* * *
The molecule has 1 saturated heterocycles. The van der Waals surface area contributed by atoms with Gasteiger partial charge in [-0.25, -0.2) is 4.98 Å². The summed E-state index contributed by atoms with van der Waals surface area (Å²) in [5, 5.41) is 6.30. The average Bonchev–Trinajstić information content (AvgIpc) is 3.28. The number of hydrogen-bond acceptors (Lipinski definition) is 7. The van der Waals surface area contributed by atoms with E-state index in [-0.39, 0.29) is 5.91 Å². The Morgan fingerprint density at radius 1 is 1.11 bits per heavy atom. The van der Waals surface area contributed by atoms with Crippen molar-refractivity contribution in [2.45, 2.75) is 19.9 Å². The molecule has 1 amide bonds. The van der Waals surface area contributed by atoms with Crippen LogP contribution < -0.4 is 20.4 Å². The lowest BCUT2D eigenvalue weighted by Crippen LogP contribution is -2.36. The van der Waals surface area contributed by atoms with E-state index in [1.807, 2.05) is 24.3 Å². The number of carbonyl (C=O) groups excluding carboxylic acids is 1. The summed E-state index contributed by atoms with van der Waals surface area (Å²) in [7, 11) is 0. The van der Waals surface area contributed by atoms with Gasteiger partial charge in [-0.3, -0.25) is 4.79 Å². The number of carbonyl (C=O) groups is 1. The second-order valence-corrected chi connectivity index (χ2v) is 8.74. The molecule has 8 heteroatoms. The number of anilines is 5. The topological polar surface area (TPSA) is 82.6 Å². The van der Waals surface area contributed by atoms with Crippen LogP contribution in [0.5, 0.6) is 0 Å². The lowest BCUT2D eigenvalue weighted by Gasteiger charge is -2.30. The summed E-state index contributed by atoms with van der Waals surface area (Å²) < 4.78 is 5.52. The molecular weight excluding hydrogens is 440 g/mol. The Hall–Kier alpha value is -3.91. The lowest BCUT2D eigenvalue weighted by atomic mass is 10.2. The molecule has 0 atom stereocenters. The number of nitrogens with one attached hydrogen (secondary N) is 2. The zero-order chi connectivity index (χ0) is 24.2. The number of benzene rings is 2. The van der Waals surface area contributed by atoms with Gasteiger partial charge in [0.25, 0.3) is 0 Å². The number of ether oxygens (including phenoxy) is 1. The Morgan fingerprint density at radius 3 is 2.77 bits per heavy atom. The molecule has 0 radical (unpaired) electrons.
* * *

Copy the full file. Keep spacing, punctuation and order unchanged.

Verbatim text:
The molecule has 1 saturated heterocycles. The van der Waals surface area contributed by atoms with Gasteiger partial charge in [-0.25, -0.2) is 4.98 Å². The summed E-state index contributed by atoms with van der Waals surface area (Å²) in [5, 5.41) is 6.30. The average Bonchev–Trinajstić information content (AvgIpc) is 3.28. The number of hydrogen-bond acceptors (Lipinski definition) is 7. The van der Waals surface area contributed by atoms with E-state index in [-0.39, 0.29) is 5.91 Å². The Morgan fingerprint density at radius 1 is 1.11 bits per heavy atom. The van der Waals surface area contributed by atoms with Crippen molar-refractivity contribution in [2.45, 2.75) is 19.9 Å². The molecule has 1 amide bonds. The van der Waals surface area contributed by atoms with Crippen LogP contribution < -0.4 is 20.4 Å². The lowest BCUT2D eigenvalue weighted by Crippen LogP contribution is -2.36. The van der Waals surface area contributed by atoms with E-state index in [1.807, 2.05) is 24.3 Å². The number of carbonyl (C=O) groups excluding carboxylic acids is 1. The summed E-state index contributed by atoms with van der Waals surface area (Å²) in [7, 11) is 0. The van der Waals surface area contributed by atoms with Gasteiger partial charge in [-0.3, -0.25) is 4.79 Å². The number of carbonyl (C=O) groups is 1. The second-order valence-corrected chi connectivity index (χ2v) is 8.74. The molecule has 8 heteroatoms. The number of anilines is 5. The topological polar surface area (TPSA) is 82.6 Å². The van der Waals surface area contributed by atoms with Crippen LogP contribution in [0.5, 0.6) is 0 Å². The lowest BCUT2D eigenvalue weighted by Gasteiger charge is -2.30. The summed E-state index contributed by atoms with van der Waals surface area (Å²) < 4.78 is 5.52. The molecular weight excluding hydrogens is 440 g/mol. The Hall–Kier alpha value is -3.91. The lowest BCUT2D eigenvalue weighted by atomic mass is 10.2. The molecule has 0 atom stereocenters. The number of nitrogens with one attached hydrogen (secondary N) is 2. The zero-order chi connectivity index (χ0) is 24.2. The number of benzene rings is 2. The van der Waals surface area contributed by atoms with Gasteiger partial charge in [0.25, 0.3) is 0 Å². The number of ether oxygens (including phenoxy) is 1. The Morgan fingerprint density at radius 3 is 2.77 bits per heavy atom. The molecule has 0 radical (unpaired) electrons.